Many varieties of trees have a full appearance, with extended, horizontal limbs, creating shade and a beautiful aesthetic. In many areas of Missouri, maples, all varieties of dogwoods, and elms are among such species.
These varieties of trees are pleasing to the eye and an asset to any home’s landscaping – especially the species that flower.
But they do have one downside, and it’s not one to be ignored: they tend to split or lose large limbs, often as a result of heavy winds.
In many cases, these trees will split at the trunk, which can ultimately kill the tree. When a large tree splits in a windstorm, it can severely damage buildings, homes, and vehicles.
Spotting potential problems is key
While these spreading trees may not stand up well to heavy winds, foresight, and prevention can go a long way toward keeping them healthy and safe.
It all comes down to recognizing potential problems with a tree’s structure and its branches. For example, trees with comparatively thick trunks that diverge several feet above the ground, or those that have two joined trunks, may be more prone to splitting than those with single trunks. In addition, trees that have a wide, expansive branch structure may also be more likely to be damaged when stressed, as those branches can have more leverage with which to pressure the tree’s central structure.
While some trees may obviously be candidates for splitting or heavy limb failure, identifying such trees often requires a trained eye and experience. Having a certified arborist assess your trees can be a smart choice.
Preventive steps can stop structural failure in trees
Once a potential problem with a tree’s structure is identified, several steps can be taken to prevent it from being damaged or lost.
In some cases, pruning a tree will be sufficient to keep its structure and balance sound. Knowing what to prune and how to safely complete the pruning isn’t always obvious, so again, a certified arborist assesses the tree and develops a strategy to keep the tree’s structure strong enough to handle winds.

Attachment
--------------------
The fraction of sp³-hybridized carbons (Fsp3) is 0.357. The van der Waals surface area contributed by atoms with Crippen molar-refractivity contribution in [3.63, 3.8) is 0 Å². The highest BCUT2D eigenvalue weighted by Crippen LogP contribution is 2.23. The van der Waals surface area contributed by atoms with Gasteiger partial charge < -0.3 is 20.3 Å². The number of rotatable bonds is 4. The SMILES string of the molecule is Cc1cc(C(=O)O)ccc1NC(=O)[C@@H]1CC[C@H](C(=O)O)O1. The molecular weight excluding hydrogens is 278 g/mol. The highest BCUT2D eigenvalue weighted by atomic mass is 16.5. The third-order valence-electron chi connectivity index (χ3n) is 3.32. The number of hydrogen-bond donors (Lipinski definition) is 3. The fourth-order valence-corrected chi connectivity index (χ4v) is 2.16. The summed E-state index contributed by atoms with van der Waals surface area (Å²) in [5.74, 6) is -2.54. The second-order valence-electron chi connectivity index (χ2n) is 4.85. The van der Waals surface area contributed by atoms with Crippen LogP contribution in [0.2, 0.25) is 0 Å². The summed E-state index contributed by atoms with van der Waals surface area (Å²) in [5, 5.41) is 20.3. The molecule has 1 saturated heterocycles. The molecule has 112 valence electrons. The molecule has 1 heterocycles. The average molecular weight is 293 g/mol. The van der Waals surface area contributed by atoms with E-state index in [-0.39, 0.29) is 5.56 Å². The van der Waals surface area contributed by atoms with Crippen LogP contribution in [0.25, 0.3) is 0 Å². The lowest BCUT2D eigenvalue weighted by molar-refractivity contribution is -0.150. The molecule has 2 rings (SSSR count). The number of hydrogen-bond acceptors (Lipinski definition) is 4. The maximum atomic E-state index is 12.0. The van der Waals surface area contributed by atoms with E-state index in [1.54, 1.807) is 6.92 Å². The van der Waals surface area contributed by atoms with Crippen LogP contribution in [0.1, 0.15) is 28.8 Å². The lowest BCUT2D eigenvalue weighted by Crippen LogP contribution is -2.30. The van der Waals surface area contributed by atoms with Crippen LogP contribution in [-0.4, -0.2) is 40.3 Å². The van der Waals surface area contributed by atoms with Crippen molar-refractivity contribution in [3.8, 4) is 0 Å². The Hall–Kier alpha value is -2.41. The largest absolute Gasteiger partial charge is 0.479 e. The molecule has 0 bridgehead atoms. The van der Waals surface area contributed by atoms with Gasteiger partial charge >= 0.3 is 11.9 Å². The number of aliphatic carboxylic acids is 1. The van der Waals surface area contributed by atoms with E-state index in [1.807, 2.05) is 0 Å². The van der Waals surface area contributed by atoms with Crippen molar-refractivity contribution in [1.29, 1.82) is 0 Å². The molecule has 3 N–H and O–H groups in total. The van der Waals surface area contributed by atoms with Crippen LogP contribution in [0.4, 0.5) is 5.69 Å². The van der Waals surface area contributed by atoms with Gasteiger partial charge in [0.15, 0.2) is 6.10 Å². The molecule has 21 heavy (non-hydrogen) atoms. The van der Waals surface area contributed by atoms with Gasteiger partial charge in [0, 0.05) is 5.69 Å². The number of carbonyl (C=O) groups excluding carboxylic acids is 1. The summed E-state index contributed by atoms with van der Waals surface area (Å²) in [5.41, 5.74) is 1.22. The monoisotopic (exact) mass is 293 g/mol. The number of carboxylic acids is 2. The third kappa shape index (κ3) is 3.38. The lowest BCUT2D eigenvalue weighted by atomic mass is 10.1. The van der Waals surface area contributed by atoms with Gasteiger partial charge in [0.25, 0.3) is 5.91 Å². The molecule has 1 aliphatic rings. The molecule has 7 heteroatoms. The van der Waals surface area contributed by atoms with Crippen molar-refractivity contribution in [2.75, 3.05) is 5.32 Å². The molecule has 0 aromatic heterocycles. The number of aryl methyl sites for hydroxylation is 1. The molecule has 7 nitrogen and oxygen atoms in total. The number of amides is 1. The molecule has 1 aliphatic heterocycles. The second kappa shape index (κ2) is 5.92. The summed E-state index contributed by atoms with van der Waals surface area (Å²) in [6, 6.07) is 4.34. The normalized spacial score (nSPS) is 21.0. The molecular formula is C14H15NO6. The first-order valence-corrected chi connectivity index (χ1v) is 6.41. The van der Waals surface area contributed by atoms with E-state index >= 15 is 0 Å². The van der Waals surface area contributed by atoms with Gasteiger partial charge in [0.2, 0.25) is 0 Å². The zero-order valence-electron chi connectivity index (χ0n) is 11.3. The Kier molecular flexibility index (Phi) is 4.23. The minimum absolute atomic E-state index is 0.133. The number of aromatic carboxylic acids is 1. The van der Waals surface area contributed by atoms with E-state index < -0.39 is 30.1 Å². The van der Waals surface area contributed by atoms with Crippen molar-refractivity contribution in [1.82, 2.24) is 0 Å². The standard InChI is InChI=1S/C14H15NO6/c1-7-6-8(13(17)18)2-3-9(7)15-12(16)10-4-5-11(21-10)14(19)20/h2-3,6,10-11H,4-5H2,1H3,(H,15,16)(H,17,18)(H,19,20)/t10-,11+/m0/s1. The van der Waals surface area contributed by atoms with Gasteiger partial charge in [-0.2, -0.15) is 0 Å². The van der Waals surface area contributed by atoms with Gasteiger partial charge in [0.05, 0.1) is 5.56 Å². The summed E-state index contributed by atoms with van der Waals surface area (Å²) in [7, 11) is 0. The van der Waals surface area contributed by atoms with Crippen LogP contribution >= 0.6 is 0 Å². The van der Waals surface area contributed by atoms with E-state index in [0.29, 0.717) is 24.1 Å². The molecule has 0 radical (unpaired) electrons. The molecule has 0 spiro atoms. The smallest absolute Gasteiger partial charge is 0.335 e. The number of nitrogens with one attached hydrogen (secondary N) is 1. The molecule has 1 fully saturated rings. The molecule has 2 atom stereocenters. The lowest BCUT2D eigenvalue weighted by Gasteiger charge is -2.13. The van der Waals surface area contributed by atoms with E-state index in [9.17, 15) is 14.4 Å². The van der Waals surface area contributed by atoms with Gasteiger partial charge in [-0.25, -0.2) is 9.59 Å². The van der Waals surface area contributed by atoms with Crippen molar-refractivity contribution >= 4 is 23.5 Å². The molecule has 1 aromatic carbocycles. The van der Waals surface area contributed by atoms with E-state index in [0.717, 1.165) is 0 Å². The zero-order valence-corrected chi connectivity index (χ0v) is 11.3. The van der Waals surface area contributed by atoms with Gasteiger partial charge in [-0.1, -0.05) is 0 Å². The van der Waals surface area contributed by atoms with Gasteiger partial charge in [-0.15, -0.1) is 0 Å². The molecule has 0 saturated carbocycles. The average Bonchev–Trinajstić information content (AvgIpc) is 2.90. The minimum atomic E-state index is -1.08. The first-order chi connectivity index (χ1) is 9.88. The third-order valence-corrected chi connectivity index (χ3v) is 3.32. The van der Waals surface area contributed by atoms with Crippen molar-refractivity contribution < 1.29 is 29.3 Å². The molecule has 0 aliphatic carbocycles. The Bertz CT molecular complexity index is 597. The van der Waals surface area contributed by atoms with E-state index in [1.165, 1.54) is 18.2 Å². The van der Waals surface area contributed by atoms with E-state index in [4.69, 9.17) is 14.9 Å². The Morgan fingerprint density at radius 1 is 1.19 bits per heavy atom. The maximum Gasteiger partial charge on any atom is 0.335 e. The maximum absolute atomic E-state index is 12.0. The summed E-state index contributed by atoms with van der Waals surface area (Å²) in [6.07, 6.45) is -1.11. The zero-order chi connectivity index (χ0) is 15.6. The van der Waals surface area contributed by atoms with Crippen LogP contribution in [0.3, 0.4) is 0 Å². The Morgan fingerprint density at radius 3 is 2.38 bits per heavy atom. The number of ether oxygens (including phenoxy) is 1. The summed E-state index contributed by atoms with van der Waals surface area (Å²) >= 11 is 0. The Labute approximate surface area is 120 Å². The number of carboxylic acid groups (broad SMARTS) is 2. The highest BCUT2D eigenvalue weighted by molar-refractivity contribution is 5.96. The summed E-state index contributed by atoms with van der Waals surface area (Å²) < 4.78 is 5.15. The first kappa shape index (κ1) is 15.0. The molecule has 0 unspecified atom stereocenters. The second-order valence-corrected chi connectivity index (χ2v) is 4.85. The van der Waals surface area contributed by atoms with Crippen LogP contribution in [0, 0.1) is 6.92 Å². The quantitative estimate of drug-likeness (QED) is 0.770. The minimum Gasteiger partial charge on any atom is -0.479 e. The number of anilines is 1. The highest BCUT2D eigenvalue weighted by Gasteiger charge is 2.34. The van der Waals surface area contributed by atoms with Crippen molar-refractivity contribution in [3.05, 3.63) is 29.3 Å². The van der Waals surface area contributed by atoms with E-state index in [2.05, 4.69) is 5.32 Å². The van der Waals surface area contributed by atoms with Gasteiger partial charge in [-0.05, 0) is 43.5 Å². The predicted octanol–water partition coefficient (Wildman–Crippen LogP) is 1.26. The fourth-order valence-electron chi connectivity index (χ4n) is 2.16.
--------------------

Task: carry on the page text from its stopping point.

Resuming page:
In other cases, trees may need additional support in the form of dynamic tree cabling and limb support to protect their structural integrity. This involves using steel or ropelike cables to join limbs, preventing weaker limbs from failing and/or a trunk or trunks from splitting. Other forms of bracing may be installed on low-hanging limbs, for example, reducing the weight borne by the tree.
Smart steps can save a beloved tree
Understanding what is often the complex structure of a tree isn’t easy. This involves understanding not only a tree’s structure and stress points but also the density and strength of the tree itself. After all, trees are living, and wooden structures and different woods have different strengths and material properties. A hardwood tree like an oak has different strengths than does for example, a Douglas fir or a cherry tree.
An experienced, certified arborist has the training needed to properly assess a tree, its structure, root system, and its environment. Then develop an effective strategy involving some or all of the strategies above to not only save the tree from damage or destruction but also to ensure it will thrive for years to come.
Contact us today for an assessment of your trees!